By Guang-zhen Wang , Published by Ashgate , Hardback , 220 pages , ISBN: 978-0-7546-4869-7 , RRP $164.95. .
Reviewed by: Mridula Bandyopadhyay
Mother & Child Health Research, La Trobe University, Victoria
Wang, co-author of Women's Reproductive Rights in Developing Countries, also published by Ashgate in 1999, is a Professor of Sociology at the University of Texas – Pan American, and has been working in the area of women's reproductive health and human rights. Her current book Reproductive Health and Gender Equality: Method, Measurement, and Implications offers an important empirical study on women's reproductive health. The book presents an innovative framework for analysing women's reproductive health and its intersection with gender equality, women's human rights, and maternal-child care in the context of economic and political development. Through her analysis of data from 137 developing countries (or areas) Wang demonstrates that women's reproductive health is intricately linked to gender equality. The author emphasises the importance of a gender-equality approach in reducing current health inequalities, challenging the popular biomedical perspectives of health.
Wang uses quantitative analysis – in particular structural equation modelling – to test her proposed analytical framework/model to demonstrate the importance of gender equality and maternal-child care in predicting women's reproductive health in developing countries. She explores the link between gender-based power relations and reproductive health outcomes in an international context, and indicates economic development to be positively related to gender equality and maternal-child care. However, the linkage between women's human rights and reproductive health is not supported by the data she analysed from the 137 developing countries, thus raising the question of whether human rights and reproductive health are indeed linked, and if so to what degree and extent? She does not dwell on this question in this book. However, she only analysed data on ‘abortion right’ and ‘economic, political, and social rights’ (pages 62–63), which may not necessarily indicate women's human rights are related to their reproductive health, as in many countries these data are not routinely collected and women are still denied the right to equal pay, inheritance, education, and so on.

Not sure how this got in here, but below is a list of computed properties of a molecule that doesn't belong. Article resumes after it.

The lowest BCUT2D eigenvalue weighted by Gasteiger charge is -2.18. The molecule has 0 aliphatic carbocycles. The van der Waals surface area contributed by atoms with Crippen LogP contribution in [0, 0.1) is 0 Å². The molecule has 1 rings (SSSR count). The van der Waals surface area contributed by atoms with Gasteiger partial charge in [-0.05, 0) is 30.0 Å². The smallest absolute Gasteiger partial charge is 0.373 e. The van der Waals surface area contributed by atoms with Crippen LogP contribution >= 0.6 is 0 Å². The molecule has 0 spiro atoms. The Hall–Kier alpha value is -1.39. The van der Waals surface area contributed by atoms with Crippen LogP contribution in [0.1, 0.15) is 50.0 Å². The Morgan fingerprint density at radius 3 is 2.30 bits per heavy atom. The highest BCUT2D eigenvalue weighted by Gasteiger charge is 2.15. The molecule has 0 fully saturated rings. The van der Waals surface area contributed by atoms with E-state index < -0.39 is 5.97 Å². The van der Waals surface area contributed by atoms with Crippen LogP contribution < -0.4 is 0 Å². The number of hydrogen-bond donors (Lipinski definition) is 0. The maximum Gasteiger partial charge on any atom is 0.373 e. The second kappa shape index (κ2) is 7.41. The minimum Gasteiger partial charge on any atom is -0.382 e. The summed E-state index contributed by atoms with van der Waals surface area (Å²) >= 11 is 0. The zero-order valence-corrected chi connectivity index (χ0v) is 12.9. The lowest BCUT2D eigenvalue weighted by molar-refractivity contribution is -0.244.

This book will be of interest to public health researchers, health care professionals, development leaders, academics, and students working in women's health issues, gender/women's studies and human rights. The book contributes to and broadens our understanding of the intricate linkages between the core of social justice for women and reproductive health. It underscores the empirical findings based on data from 137 developing countries that indeed a gender and development approach has a pivotal role to play in the promotion of women's reproductive health.
The book is readable, but I found it to be quite repetitive, especially in reference to the various international conferences and conventions on gender equality, women's rights, and women's reproductive health, human rights, in Chapter 1 and 2 (this is also presented in Appendix C & D). The listing of measurement of variables in Chapter 3 (pages 41–42) seems to be tedious and repetitive as the data is presented in table format in pages 43–48. The findings and analysis chapter is very informative, clearly indicating that both gender equality and maternal-child care are significant predictors for women's reproductive health. Chapter 5 provides data on regional variations in women's reproductive health indicators, and concludes that of all areas studied (from 137 developing countries), the situation of women in the Sub-Saharan Africa is still dismal, and this cannot be improved by simply promoting birth control or family planning measures, but can be best addressed by promoting economic development and gender-based equality.
Although there are quite a few ‘typos’ in the book, it is well-presented and easy to read.